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Dauin Mayor Alanano vows to pursue case vs shipping lines 'responsible' for damaged marine protected area

By Judy Flores-Partlow

DUMAGUETE CITY, June 28 – Mayor Rodrigo Alanano of Dauin, Negros Oriental has vowed to take legal action against those responsible for what now seems to be irreversible damage to the Mandarin Marine Protected Area in the village of Maayong Tubig.

“We will pursue this,” said Alanano during a recent interview with reporters, adding that this incident should not be taken for granted considering the extensive impact it has on the town’s economy, tourism industry, marginal fishermen’s livelihood, coastal and marine resources and the environment in general.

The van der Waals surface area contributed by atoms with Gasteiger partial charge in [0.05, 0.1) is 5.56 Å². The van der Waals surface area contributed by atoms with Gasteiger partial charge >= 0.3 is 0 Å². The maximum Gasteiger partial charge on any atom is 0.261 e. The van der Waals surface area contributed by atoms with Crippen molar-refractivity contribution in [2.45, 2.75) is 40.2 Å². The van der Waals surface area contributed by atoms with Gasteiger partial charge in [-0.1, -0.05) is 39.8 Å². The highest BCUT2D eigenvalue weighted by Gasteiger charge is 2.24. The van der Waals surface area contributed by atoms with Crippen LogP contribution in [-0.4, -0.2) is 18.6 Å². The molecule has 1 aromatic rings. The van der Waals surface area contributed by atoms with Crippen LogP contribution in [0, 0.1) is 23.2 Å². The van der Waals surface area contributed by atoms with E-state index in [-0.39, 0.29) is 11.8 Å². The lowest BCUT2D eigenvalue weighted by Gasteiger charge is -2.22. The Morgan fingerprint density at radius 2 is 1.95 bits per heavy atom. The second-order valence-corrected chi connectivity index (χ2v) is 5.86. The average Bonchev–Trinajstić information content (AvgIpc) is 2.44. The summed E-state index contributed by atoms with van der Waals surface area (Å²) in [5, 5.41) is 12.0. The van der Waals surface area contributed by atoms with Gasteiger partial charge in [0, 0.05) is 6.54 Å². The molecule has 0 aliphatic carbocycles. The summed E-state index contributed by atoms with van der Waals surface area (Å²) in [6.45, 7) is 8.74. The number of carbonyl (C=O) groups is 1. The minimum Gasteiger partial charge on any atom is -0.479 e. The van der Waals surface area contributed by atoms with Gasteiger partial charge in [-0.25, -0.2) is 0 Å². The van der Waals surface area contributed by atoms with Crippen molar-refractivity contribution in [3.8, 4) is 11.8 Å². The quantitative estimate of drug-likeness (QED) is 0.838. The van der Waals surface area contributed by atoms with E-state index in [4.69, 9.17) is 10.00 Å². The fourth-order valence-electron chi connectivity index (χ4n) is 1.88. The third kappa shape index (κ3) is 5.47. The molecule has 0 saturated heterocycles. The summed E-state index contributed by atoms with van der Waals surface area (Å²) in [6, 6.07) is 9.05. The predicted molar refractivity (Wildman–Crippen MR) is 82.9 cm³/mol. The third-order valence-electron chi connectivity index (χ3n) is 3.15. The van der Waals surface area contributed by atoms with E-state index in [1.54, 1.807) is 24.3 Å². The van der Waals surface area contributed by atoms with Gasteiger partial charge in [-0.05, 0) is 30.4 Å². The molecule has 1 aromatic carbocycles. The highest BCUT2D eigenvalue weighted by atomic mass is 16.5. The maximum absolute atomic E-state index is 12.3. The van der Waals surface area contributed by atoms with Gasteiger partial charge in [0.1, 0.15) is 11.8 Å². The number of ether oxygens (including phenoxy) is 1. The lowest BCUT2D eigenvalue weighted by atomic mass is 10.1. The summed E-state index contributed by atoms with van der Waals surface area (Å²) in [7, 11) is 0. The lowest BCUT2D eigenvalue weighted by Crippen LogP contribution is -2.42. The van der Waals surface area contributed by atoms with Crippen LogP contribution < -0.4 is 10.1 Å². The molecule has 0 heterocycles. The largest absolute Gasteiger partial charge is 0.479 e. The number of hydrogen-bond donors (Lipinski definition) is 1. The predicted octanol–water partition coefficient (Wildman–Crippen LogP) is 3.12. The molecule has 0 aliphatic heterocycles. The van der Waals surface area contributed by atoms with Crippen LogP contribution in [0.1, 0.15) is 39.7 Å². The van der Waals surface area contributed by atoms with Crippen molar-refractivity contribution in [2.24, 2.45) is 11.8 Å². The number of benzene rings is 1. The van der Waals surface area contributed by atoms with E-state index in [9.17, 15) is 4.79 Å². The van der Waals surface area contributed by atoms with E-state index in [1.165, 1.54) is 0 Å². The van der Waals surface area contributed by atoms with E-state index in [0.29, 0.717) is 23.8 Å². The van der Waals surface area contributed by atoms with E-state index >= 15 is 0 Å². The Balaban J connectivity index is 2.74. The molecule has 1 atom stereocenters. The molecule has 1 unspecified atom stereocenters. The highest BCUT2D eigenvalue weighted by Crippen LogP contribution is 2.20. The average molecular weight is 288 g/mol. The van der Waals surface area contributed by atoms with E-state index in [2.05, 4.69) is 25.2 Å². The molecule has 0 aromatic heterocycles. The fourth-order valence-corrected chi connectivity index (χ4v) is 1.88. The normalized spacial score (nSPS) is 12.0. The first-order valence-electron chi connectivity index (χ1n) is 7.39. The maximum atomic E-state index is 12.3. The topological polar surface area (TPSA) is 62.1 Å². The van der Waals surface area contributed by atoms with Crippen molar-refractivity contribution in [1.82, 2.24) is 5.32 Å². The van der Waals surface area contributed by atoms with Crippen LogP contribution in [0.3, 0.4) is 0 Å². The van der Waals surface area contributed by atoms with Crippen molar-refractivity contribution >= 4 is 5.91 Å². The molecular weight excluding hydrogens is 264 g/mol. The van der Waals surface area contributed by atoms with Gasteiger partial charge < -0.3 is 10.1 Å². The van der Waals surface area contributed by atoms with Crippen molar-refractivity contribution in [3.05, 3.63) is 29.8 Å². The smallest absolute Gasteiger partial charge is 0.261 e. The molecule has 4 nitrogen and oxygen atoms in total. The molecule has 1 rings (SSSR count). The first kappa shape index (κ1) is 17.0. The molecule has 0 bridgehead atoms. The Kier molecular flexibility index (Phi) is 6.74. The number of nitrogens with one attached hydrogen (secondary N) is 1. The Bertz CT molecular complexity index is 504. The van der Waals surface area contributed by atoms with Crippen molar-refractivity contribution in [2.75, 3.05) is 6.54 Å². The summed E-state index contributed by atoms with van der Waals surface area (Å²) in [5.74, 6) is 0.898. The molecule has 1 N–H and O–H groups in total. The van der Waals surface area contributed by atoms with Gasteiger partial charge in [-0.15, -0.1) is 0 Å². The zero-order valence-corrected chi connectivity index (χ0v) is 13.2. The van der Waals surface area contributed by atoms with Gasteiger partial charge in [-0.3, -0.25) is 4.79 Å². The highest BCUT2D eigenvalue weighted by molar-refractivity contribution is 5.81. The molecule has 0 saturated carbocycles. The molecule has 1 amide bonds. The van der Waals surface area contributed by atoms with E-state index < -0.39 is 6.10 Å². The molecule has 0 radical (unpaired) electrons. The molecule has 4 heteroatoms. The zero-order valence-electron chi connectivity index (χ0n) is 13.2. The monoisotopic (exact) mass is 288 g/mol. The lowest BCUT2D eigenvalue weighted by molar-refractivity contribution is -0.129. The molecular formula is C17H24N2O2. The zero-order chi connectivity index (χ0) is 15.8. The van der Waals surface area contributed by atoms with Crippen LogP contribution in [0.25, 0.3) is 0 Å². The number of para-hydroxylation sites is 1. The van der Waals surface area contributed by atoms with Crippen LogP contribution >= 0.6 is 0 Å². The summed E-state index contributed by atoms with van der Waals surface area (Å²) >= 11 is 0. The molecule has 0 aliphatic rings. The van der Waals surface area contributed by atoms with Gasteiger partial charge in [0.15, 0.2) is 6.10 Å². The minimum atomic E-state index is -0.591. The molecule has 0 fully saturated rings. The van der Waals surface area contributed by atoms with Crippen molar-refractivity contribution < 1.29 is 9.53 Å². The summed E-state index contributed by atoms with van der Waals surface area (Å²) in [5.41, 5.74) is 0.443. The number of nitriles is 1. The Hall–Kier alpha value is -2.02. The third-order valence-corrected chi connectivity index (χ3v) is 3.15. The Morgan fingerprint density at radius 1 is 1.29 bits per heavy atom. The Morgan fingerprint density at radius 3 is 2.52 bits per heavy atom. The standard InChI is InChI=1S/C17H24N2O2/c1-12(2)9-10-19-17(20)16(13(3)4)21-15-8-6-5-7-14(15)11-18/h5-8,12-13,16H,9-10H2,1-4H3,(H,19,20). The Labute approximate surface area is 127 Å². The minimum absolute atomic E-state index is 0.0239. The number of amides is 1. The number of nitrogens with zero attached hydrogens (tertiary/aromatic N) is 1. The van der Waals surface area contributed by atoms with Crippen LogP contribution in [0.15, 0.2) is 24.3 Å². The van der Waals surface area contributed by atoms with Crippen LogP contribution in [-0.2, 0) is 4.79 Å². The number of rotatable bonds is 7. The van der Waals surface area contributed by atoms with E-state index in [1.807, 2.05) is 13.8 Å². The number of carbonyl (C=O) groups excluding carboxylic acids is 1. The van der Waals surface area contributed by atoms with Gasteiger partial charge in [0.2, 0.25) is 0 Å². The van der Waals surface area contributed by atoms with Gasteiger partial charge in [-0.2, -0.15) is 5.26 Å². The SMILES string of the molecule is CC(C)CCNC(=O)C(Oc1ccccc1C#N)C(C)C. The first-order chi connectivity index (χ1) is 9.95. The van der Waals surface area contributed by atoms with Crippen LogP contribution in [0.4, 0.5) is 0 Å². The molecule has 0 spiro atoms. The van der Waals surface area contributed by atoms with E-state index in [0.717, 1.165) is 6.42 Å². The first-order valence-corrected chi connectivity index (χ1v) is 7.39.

The Maayong Tubig marine reserve, a famous dive destination especially known for the presence of the rare mandarin fish, Synchiropus splendidus, was partly devastated last June 18 when the cargo vessel, M/V Lorcon Davao, allegedly plowed through some 100 square meters of coral formations, initial investigation by the Dauin local government unit (LGU) showed.

While Bantay Dagat (fish wardens), resort managers, residents and other witnesses’ accounts alleged the vessel had allegedly entered the protected marine reserve shortly after 9 p.m. last June 18, a Coast Guard incident report and a Marine Note of Protest by Capt. Gaudencio M. Morales, Jr., master of the M/V Lorcon Davao, said otherwise.